America’s Oldest Brewery
Hi there! Since this is my first post on this fantastic site, I’m going to introduce myself as briefly as I can before I get into the good stuff. First, the Cliffs Notes of my background that may be relevant here: I own a company that organizes and leads tours to mostly European destinations (giving me lots of beer testing time), I am currently a Travel Agent for an Authorized Disney Vacation Planner agency, I am an all around Disney fanatic, and I home-brew my own beer. I also apparently have just enough spare time to blog about beer.
What I plan on doing here is delving a bit into the backgrounds of the beer and how it relates to Disney and specifically Walt Disney World. What I mean by that is that I’m going to try to give you a better understanding of what built a given brewery, what goes into the making of a specific beer, and how it came to be served in a Disney park (with a healthy dose of my opinions, naturally). My posts will also generally be longer than most because there is so much history (and because I never shut up). Although since I am almost constantly doing research for this site (aka drinking), I’m sure I’ll be putting up a few short tasting posts as well (also…I love parentheses).
Now that I’ve gotten that out of the way, let’s hear about beer (ha, see what I did there…it rhymes…oh, never mind). Since I am a proud Pennsylvanian I have decided to write my inaugural post about a beer I was raised on, Yuengling Lager.
The story of DG Yuengling & Sons brewery starts in the same place as most major American breweries…Germany. David G Yuengling was a German immigrant who moved from Wurttemburg (near Stuttgart) to Pottsville, Pennsylvania in the1820s. Since work was hard to come by, he did what he knew how to do, so in 1829 he opened the Eagle Brewery in Pottsville, where it still stands. The name was later changed to reflect the family name, but the eagle is still used in Yuengling’s logo.
As brewery histories go, Yuengling’s is not nearly as tumultuous as most in its age range. By far the hardest period for them (and all) was prohibition. Yuengling survived by producing “near beer” as well as opening a dairy next to the brewery. I believe they also spent much of prohibition fighting for their right…to party.
Also odd among brewery stories is the lack of turnover at the top. Yuengling is on their fifth generation of owner with the family surname. The current owner, Dick Yuengling is the man responsible for resuming production on the family’s old recipe for Traditional Lager in 1987. It is now their flagship brand and, due to its large sales, a second plant in Pottsville was opened in 1998. One year later the former Stroh’s plant in Tampa, Florida was purchased (which is why Yuengling is available in Walt Disney World).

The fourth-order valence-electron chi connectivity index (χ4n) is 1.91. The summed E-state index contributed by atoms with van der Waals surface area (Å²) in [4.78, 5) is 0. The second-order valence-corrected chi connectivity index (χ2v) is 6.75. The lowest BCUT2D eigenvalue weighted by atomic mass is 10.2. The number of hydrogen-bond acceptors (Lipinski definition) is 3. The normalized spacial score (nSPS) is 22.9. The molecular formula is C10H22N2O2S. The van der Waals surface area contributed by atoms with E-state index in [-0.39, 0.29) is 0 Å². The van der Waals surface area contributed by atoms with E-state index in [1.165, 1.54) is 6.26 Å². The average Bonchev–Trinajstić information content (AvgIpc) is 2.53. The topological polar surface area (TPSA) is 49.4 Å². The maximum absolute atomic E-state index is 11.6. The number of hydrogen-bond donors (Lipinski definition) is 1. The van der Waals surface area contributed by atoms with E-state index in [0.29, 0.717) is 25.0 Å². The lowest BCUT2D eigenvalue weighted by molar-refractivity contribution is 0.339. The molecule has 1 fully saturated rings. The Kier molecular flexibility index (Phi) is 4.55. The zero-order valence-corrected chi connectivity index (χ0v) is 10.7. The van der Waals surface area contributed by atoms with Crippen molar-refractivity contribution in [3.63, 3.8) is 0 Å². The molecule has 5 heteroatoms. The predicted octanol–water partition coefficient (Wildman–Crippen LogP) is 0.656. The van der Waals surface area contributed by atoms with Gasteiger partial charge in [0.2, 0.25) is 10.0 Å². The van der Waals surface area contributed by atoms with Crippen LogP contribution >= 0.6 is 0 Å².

DG Yuengling & Sons is officially recognized as “America’s Oldest Operating Brewery.”
Yuengling Traditional Lager is a rich amber color, which is odd for an American Lager. Most, such as Budweiser and Coors, are brewed using corn grits. This keeps the color (and the flavor) light and unmemorable. Yuengling Lager is brewed with a combination of corn grits and caramel malt. This keeps the beer reasonably light, but the flavor still remains complex because of the inclusion of the malt.
For a richer body, Yuengling Lager uses a hop variety called cluster hops which produce a more controlled bitterness. For a bit of a punch, they also add cascade hops very early in the brew cycle, although I honestly can’t taste them at all.
Oh, and just in case you find yourself in Pennsylvania, especially the eastern half of the state, don’t embarrass yourself by ordering a “Yuengling.” Here, it’s just Lager. Yes that’s right, if you go into any bar from Philadelphia to Scranton and order a lager, this is what you get.
Have I mentioned that Yuengling Lager is President Obama’s favorite beer? It is, so if you don’t like it…well that’s just un American.
I am exceptionally biased because I have been drinking Yuengling as long as I have been drinking, which is since I was [age mysteriously absent]. In my opinion, it is a great American lager with a light refreshing finish but a relatively complex body. My only complaint is that the carbonation can be uneven at times, particularly on draft; sometimes I find it downright bubbly. Granted, it’s not a beer that’s going to impress your friends, but if it’s a hot summer day and you want a beer that goes down nicely and with some beer taste, Yuengling Lager is a great choice.
Overall Lager is one of my favorites and a go-to whenever I’m faced with a row of bar taps that reads Bud, Bud Light, Coors Light, Miller Lite. In fact it’s such a good beer that it allows you to see thestrals (anyone getting that reference…okay, moving on).
So 1,000 words is probably plenty (I warned you) so I’ll stop here. I welcome any and all comments, suggestions, ribbings, joshings, taunts, jeering, mocking, and name calling. Also, please let me know if there’s anything else for the future that you would like to see me write about. You can comment below or stalk me on Twitter @brian_mcnichols
Thanks for reading!
P.S. As I was writing this, my Yuengling glass (pictured) broke…and that makes me a sad panda. Looks like another brewery visit is in order…